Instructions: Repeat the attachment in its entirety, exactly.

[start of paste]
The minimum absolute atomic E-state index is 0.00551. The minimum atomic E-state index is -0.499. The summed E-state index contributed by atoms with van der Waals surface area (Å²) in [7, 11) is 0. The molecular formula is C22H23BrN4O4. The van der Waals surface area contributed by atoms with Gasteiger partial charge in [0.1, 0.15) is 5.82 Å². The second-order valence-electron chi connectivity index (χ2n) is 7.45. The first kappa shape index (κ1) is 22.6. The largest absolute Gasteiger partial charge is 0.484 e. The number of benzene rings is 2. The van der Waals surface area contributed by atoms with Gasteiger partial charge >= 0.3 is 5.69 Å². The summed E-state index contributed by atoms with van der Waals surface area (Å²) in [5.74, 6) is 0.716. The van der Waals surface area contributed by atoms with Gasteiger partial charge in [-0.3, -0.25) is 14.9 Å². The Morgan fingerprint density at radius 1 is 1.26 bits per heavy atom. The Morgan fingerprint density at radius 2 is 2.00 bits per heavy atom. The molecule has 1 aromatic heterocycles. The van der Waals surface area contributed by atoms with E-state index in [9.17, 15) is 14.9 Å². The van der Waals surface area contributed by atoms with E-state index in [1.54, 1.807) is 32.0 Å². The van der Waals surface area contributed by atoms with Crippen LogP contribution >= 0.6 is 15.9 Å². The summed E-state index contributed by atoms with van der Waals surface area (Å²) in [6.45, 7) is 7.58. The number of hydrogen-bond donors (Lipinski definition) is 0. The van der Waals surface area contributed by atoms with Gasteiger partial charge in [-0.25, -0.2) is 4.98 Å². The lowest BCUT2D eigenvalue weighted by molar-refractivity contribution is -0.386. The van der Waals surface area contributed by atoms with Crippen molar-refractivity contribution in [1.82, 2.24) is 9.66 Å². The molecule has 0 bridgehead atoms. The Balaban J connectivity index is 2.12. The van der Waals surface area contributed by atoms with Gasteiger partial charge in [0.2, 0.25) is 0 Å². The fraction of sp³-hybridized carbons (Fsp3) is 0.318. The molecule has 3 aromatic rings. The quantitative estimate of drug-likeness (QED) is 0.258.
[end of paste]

The minimum absolute atomic E-state index is 0.00551. The minimum atomic E-state index is -0.499. The summed E-state index contributed by atoms with van der Waals surface area (Å²) in [7, 11) is 0. The molecular formula is C22H23BrN4O4. The van der Waals surface area contributed by atoms with Gasteiger partial charge in [0.1, 0.15) is 5.82 Å². The second-order valence-electron chi connectivity index (χ2n) is 7.45. The first kappa shape index (κ1) is 22.6. The largest absolute Gasteiger partial charge is 0.484 e. The number of benzene rings is 2. The van der Waals surface area contributed by atoms with Gasteiger partial charge >= 0.3 is 5.69 Å². The summed E-state index contributed by atoms with van der Waals surface area (Å²) in [5.74, 6) is 0.716. The van der Waals surface area contributed by atoms with Gasteiger partial charge in [-0.3, -0.25) is 14.9 Å². The Morgan fingerprint density at radius 1 is 1.26 bits per heavy atom. The Morgan fingerprint density at radius 2 is 2.00 bits per heavy atom. The molecule has 1 aromatic heterocycles. The van der Waals surface area contributed by atoms with E-state index in [9.17, 15) is 14.9 Å². The van der Waals surface area contributed by atoms with E-state index in [1.54, 1.807) is 32.0 Å². The van der Waals surface area contributed by atoms with Crippen LogP contribution >= 0.6 is 15.9 Å². The summed E-state index contributed by atoms with van der Waals surface area (Å²) in [6.45, 7) is 7.58. The number of hydrogen-bond donors (Lipinski definition) is 0. The van der Waals surface area contributed by atoms with Gasteiger partial charge in [-0.25, -0.2) is 4.98 Å². The lowest BCUT2D eigenvalue weighted by molar-refractivity contribution is -0.386. The van der Waals surface area contributed by atoms with Crippen molar-refractivity contribution in [1.82, 2.24) is 9.66 Å². The molecule has 0 bridgehead atoms. The Balaban J connectivity index is 2.12. The van der Waals surface area contributed by atoms with Gasteiger partial charge in [0.2, 0.25) is 0 Å². The fraction of sp³-hybridized carbons (Fsp3) is 0.318. The molecule has 3 aromatic rings. The quantitative estimate of drug-likeness (QED) is 0.258.